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The Compromised Data Set Of AT&T Affects Roughly 73 Million Active And Past Customers

The Compromised Data Set Of AT&T Affects Roughly 73 Million Active And Past Customers
The telecom giant AT&T announced on Saturday that it is looking into a data set that was made available on the "dark web" around two weeks ago. According to its initial investigation, the data set may have affected 65.4 million former and 7.6 million current account holders.
The data set looks to be from 2019 or earlier, according to the business. According to AT&T, there is no proof that the incident resulted in unauthorised access to its systems.
According to the firm, it is currently unknown if the data came from AT&T or one of its suppliers.
The source of the data is still being investigated, according to AT&T, which stated that the event has not materially affected its operations.
All affected parties have been contacted by AT&T, which has reset passcodes for 7.6 million active users. Additionally, it promised to provide credit monitoring when necessary.
In the US, the telecom carrier's 5G network serves about 290 million people.
Federal investigations were spurred by an AT&T outage in February that caused thousands of U.S. users' calls and text messages to be interrupted.
Following the discovery online earlier this month of a massive cache of data involving AT&T customer records, TechCrunch has exclusively discovered that AT&T has reset millions of user account passcodes.
After TechCrunch notified AT&T on Monday that the compromised data contained encrypted passcodes that could be used to access AT&T user accounts, the US telecom behemoth started the mass reset of passcodes.
TechCrunch was informed by a security researcher who examined the exposed data that the encrypted account passcodes are simple to figure out. AT&T was informed of the security researcher's findings by TechCrunch.
AT&T stated in a statement on Saturday: “AT&T has launched a robust investigation supported by internal and external cybersecurity experts. Based on our preliminary analysis, the data set appears to be from 2019 or earlier, impacting approximately 7.6 million current AT&T account holders and approximately 65.4 million former account holders.”
“AT&T does not have evidence of unauthorized access to its systems resulting in exfiltration of the data set,” the statement said.
Additionally, AT&T has an article outlining what users may do to safeguard their accounts.
Usually consisting of four digits, AT&T customer account passcodes serve as an extra security measure when a client accesses their account online, at retail locations, or by contacting AT&T customer support.
Approximately three years after a hacker claimed to have stolen 73 million AT&T customer records, this is the first time that AT&T has recognised that the disclosed data belonged to its customers. Although AT&T had denied that there had been a system breach, it is still unclear where the leak originated.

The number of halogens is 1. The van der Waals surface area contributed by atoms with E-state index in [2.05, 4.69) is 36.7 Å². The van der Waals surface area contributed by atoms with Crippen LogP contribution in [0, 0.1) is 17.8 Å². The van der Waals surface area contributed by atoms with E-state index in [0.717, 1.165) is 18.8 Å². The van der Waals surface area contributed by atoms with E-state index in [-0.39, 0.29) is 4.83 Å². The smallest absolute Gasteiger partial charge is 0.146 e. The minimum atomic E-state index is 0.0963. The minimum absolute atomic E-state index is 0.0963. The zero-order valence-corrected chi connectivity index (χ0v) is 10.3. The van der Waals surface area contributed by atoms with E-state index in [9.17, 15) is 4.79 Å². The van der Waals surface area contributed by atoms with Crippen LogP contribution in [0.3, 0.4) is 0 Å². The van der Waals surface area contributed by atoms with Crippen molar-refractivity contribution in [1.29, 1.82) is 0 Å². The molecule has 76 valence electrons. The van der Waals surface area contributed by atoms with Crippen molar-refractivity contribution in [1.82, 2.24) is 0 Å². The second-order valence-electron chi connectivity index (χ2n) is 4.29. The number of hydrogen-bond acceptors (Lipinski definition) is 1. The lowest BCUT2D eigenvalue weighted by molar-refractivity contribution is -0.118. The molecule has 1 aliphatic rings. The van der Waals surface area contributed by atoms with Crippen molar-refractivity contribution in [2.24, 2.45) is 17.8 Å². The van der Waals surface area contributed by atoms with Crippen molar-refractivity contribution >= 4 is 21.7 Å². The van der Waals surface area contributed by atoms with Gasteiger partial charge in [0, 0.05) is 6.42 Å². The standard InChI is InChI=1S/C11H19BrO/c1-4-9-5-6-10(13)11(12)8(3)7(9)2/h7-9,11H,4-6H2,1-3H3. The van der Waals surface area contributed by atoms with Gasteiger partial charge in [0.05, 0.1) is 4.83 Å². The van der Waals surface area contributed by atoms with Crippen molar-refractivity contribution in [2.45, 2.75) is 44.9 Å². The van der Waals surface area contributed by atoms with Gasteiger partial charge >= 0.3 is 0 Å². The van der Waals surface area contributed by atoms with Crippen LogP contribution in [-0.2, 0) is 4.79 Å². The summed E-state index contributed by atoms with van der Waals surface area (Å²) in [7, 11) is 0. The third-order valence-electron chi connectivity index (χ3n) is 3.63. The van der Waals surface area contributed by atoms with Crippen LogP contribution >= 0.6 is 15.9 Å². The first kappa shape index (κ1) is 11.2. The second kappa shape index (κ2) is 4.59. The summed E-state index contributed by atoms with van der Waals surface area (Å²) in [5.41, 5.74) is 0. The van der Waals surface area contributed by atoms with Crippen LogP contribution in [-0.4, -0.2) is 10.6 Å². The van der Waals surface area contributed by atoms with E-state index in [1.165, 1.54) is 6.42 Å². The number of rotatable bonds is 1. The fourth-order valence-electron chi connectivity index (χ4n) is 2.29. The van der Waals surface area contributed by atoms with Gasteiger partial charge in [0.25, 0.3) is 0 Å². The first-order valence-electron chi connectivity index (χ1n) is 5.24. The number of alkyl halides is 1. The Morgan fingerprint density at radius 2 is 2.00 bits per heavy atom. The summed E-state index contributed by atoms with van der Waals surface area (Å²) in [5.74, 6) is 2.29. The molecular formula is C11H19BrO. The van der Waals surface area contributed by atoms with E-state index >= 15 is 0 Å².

"It is not yet known whether the data in those fields originated from AT&T or one of its vendors," AT&T stated on Saturday.
Due to the hacker's limited record-posting in 2021, it was challenging to verify the authenticity of the data pertaining to the AT&T breach. A more thorough examination of the leaked records was made possible when a data seller posted the entire set of purported AT&T records—73 million in total—online on a forum dedicated to cybercrime earlier in March. Since then, AT&T customers have attested to the accuracy of their account data that was exposed.
Names, home addresses, phone numbers, dates of birth, and Social Security numbers of AT&T customers are among the information that was compromised.
TechCrunch was informed by security researcher Sam "Chick3nman" Croley that every entry in the compromised data includes the encrypted account passcode of the AT&T user.
Croley verified his conclusions once more by comparing records from the compromised data to AT&T account passcodes that were private to him. According to Croley, it was not required to break the encryption cypher in order to decode the passcode data.
Croley eliminated any duplicates from the 73 million encrypted passcodes in the data collection. The outcome was around 10,000 distinct encrypted values, or every four-digit passcode permutation from 0000 to 9999, with a few exceptions for the tiny percentage of AT&T users whose account passcodes were longer than four digits.
Croley claims that based on surrounding information in the compromised data set, it is feasible to predict the customer's four-digit account passcode due to the encrypted data's lack of sufficient randomness.
People frequently set passcodes that have personal meaning for them, especially if they are only four digits long. That may be the last four digits of a phone number, the Social Security number, the birth year, or even the final four digits of a house number. The surrounding information is present in nearly every record in the data set that was compromised.
Croley was able to decipher which encrypted values matched which plaintext passcode by comparing encrypted account passcodes to surrounding account data, such as customer dates of birth, house numbers, partial Social Security numbers, and phone numbers.
In addition to notifying current and past consumers whose personal information was exposed, AT&T stated that it will get in touch with each of the 7.6 million current customers whose passcodes it reset.
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Christopher J. Mitchell

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